Aside from the physical aspects, one of the biggest questions is how quickly Drew can get back the mental aspect of his game.

I think most bloggers believe that it was the mental aspect that kept Drew from playing like he did previous to his last 5 games. Worrying about the first injury, etc.
Question is has he finally learned not to be worried about all injuries?
Will all the worries that affected him after the first injury now going to be on his mind after the second injury?
If he comes back right before the playoffs how many games does he need to come all the way back mentally?

Very positive news. I've found that Andrew's injury has given me some resolve, I'm almost peaceful these days. Weird I know, I'm not exactly sure why, but since his injury I'm taking games less seriously and taking wins and losses(we havn't lost since his injury)for what they are....just another check mark on the win or loss column. With that said, I can't wait to have him back!!!

This was excellent in terms of bringing home some points I've been trying to stay hopeful about ...

plus I'm a Bengals fan so it all ended on an excellent note.

Andrew Kamenetzky...

EXCELLENT interview with Dr. Kaplan, and BIG kudos...as well as Double Fist Bump...for the depth and breadth of your MCL research.

Liberty taking is certainly your prerogative. I like the phrase, "aggressive patience." Just seems to roll off the tongue...and dovetail nicely into...cautiously optimistic. Or, cautious optimism. What say you?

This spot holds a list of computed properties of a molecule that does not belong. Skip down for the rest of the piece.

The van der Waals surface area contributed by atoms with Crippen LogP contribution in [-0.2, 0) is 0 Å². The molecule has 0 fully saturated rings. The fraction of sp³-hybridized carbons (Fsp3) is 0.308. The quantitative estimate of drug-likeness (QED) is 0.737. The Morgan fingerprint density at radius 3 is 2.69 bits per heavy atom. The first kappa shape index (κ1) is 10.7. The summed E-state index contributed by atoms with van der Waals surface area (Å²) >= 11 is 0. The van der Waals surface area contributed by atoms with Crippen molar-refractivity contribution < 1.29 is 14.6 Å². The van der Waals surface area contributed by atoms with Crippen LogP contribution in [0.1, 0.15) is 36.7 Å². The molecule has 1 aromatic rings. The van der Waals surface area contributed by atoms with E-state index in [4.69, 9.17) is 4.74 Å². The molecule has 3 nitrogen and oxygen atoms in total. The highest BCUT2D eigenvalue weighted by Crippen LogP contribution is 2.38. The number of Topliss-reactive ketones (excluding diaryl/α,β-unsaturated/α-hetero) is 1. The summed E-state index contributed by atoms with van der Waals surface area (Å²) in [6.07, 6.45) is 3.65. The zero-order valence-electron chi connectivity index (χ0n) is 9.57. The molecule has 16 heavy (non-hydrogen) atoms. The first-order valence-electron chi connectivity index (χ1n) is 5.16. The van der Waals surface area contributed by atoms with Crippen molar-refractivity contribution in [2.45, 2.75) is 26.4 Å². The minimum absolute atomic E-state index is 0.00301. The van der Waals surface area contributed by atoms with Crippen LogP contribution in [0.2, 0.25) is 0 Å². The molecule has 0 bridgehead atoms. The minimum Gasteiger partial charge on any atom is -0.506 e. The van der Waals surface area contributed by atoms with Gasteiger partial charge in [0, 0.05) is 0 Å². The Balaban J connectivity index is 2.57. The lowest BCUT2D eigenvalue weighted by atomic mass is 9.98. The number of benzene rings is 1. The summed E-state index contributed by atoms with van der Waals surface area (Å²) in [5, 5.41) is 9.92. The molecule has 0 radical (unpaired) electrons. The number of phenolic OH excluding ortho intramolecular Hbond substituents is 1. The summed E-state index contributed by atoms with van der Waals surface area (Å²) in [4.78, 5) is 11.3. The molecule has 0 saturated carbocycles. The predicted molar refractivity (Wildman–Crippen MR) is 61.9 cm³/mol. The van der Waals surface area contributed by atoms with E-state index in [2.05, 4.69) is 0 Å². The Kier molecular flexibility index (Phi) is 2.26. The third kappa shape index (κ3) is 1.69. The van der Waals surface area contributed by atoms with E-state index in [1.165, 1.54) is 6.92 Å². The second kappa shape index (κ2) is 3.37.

Lakers Nation...let us all kneel down and send our heartfelt wishes, thoughts, prayers, and good vibes towards AB17 for a speedy and complete recovery!

P & G R

KG is rapidly recovering from the flu, and is feeling much better.

In other words, Dr. Jack Kevorkian is the only doctor the Lakers will need tomorrow night in Boston.

The Flu? hahahah KG was out cuz of the flu, seriously? What a joke. So much for the tough warrior guy.

Great article. A good explanation is worth its weight in gold.

exhelodrvr - LOL! So funny.

I'm really hoping for that 8 week mark. That puts us about beginning of April - enough time for Drew to get back on the court and start getting his rhythm back. This is good news! Not for sure news, but we can hope. I'm definitely GHF on this.

What kind of medicine did papa Kam practice?

Even if we lose tomorrow night we will have still split the series, and considering the clovers swept the series last year I'm not too broken up about it.

But of course, anything can happen. God forbid, but Pierce could actually really and truly injury his knee this time instead of faking it. KG could actually show some class on the court. Perkins could grow a few inches. Big baby could actually have KG come and put his arm around him when he makes a mistake.

Please. *rolls eyes*

Cough!, cough!, Look at me, i'm KG, and i'm in bed coughing, but i'm getting better! and i'm tough, no doubt about it! and i will play... if i feel good enough

(meanwhile, Kobe dropped 61 with 8 fingers...)

FACTS:

KG mainly is a jump shooter now.
Ray Allen can NOT drive to the hoop.